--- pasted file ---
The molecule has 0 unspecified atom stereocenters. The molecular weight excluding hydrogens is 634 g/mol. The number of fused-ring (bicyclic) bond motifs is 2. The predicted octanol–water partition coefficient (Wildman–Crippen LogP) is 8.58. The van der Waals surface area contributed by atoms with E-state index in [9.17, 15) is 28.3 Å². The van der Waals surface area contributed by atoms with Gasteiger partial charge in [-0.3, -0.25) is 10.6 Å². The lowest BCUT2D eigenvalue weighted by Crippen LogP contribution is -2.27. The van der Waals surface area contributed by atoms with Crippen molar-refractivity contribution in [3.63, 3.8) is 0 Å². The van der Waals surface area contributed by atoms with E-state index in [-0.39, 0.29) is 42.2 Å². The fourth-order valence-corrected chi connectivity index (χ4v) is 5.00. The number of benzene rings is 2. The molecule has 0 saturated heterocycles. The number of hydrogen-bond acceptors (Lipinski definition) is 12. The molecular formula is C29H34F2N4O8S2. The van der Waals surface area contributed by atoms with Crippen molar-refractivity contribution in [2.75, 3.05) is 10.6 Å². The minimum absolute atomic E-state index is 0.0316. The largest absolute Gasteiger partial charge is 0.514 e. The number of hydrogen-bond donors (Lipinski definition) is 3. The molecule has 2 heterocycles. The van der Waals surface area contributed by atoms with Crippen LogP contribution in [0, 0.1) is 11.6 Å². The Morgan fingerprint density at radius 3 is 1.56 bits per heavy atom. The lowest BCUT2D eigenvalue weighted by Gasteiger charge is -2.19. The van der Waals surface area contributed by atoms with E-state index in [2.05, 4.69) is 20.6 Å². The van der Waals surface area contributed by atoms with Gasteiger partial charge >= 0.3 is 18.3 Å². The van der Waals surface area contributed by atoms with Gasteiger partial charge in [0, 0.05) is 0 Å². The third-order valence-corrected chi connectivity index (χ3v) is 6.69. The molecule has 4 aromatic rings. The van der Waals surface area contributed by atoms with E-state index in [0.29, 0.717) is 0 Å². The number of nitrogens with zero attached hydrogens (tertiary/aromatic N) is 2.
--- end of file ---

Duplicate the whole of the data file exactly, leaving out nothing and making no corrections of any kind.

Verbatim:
The molecule has 0 unspecified atom stereocenters. The molecular weight excluding hydrogens is 634 g/mol. The number of fused-ring (bicyclic) bond motifs is 2. The predicted octanol–water partition coefficient (Wildman–Crippen LogP) is 8.58. The van der Waals surface area contributed by atoms with E-state index in [9.17, 15) is 28.3 Å². The van der Waals surface area contributed by atoms with Gasteiger partial charge in [-0.3, -0.25) is 10.6 Å². The lowest BCUT2D eigenvalue weighted by Crippen LogP contribution is -2.27. The van der Waals surface area contributed by atoms with Crippen molar-refractivity contribution in [3.63, 3.8) is 0 Å². The van der Waals surface area contributed by atoms with E-state index in [-0.39, 0.29) is 42.2 Å². The fourth-order valence-corrected chi connectivity index (χ4v) is 5.00. The number of benzene rings is 2. The molecule has 0 saturated heterocycles. The number of hydrogen-bond acceptors (Lipinski definition) is 12. The molecular formula is C29H34F2N4O8S2. The van der Waals surface area contributed by atoms with Crippen molar-refractivity contribution in [2.75, 3.05) is 10.6 Å². The minimum absolute atomic E-state index is 0.0316. The largest absolute Gasteiger partial charge is 0.514 e. The number of hydrogen-bond donors (Lipinski definition) is 3. The molecule has 2 heterocycles. The van der Waals surface area contributed by atoms with Crippen LogP contribution in [0, 0.1) is 11.6 Å². The Morgan fingerprint density at radius 3 is 1.56 bits per heavy atom. The lowest BCUT2D eigenvalue weighted by Gasteiger charge is -2.19. The van der Waals surface area contributed by atoms with E-state index in [2.05, 4.69) is 20.6 Å². The van der Waals surface area contributed by atoms with Gasteiger partial charge >= 0.3 is 18.3 Å². The van der Waals surface area contributed by atoms with Gasteiger partial charge in [0, 0.05) is 0 Å². The third-order valence-corrected chi connectivity index (χ3v) is 6.69. The molecule has 4 aromatic rings. The van der Waals surface area contributed by atoms with E-state index in [0.29, 0.717) is 0 Å². The number of nitrogens with zero attached hydrogens (tertiary/aromatic N) is 2.